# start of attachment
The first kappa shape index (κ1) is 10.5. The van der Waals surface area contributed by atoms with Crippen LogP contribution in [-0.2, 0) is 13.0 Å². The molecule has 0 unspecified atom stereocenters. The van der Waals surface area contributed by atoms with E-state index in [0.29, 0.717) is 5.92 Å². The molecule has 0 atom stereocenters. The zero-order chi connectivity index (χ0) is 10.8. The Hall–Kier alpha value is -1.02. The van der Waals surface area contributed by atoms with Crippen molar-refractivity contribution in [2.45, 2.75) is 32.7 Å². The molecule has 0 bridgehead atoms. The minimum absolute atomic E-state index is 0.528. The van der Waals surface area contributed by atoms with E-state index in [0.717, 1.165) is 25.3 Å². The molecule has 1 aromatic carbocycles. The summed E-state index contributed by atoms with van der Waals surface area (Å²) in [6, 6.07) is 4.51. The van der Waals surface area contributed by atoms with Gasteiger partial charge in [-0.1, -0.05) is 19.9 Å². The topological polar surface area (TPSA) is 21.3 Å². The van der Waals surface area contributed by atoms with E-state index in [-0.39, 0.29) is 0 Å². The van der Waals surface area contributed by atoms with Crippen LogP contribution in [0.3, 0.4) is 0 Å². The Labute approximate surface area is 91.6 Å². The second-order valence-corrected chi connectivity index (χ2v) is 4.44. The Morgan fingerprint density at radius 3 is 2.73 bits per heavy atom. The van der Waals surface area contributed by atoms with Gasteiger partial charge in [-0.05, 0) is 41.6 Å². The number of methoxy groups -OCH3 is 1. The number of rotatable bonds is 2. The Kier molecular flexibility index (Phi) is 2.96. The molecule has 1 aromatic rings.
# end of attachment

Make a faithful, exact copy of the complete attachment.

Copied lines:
The first kappa shape index (κ1) is 10.5. The van der Waals surface area contributed by atoms with Crippen LogP contribution in [-0.2, 0) is 13.0 Å². The molecule has 0 unspecified atom stereocenters. The van der Waals surface area contributed by atoms with E-state index in [0.29, 0.717) is 5.92 Å². The molecule has 0 atom stereocenters. The zero-order chi connectivity index (χ0) is 10.8. The Hall–Kier alpha value is -1.02. The van der Waals surface area contributed by atoms with Crippen molar-refractivity contribution in [2.45, 2.75) is 32.7 Å². The molecule has 0 bridgehead atoms. The minimum absolute atomic E-state index is 0.528. The van der Waals surface area contributed by atoms with E-state index in [0.717, 1.165) is 25.3 Å². The molecule has 1 aromatic carbocycles. The summed E-state index contributed by atoms with van der Waals surface area (Å²) in [6, 6.07) is 4.51. The van der Waals surface area contributed by atoms with Gasteiger partial charge in [-0.1, -0.05) is 19.9 Å². The topological polar surface area (TPSA) is 21.3 Å². The van der Waals surface area contributed by atoms with E-state index in [-0.39, 0.29) is 0 Å². The van der Waals surface area contributed by atoms with Crippen LogP contribution in [0.3, 0.4) is 0 Å². The Labute approximate surface area is 91.6 Å². The second-order valence-corrected chi connectivity index (χ2v) is 4.44. The Morgan fingerprint density at radius 3 is 2.73 bits per heavy atom. The van der Waals surface area contributed by atoms with Gasteiger partial charge in [-0.05, 0) is 41.6 Å². The number of methoxy groups -OCH3 is 1. The number of rotatable bonds is 2. The Kier molecular flexibility index (Phi) is 2.96. The molecule has 1 aromatic rings.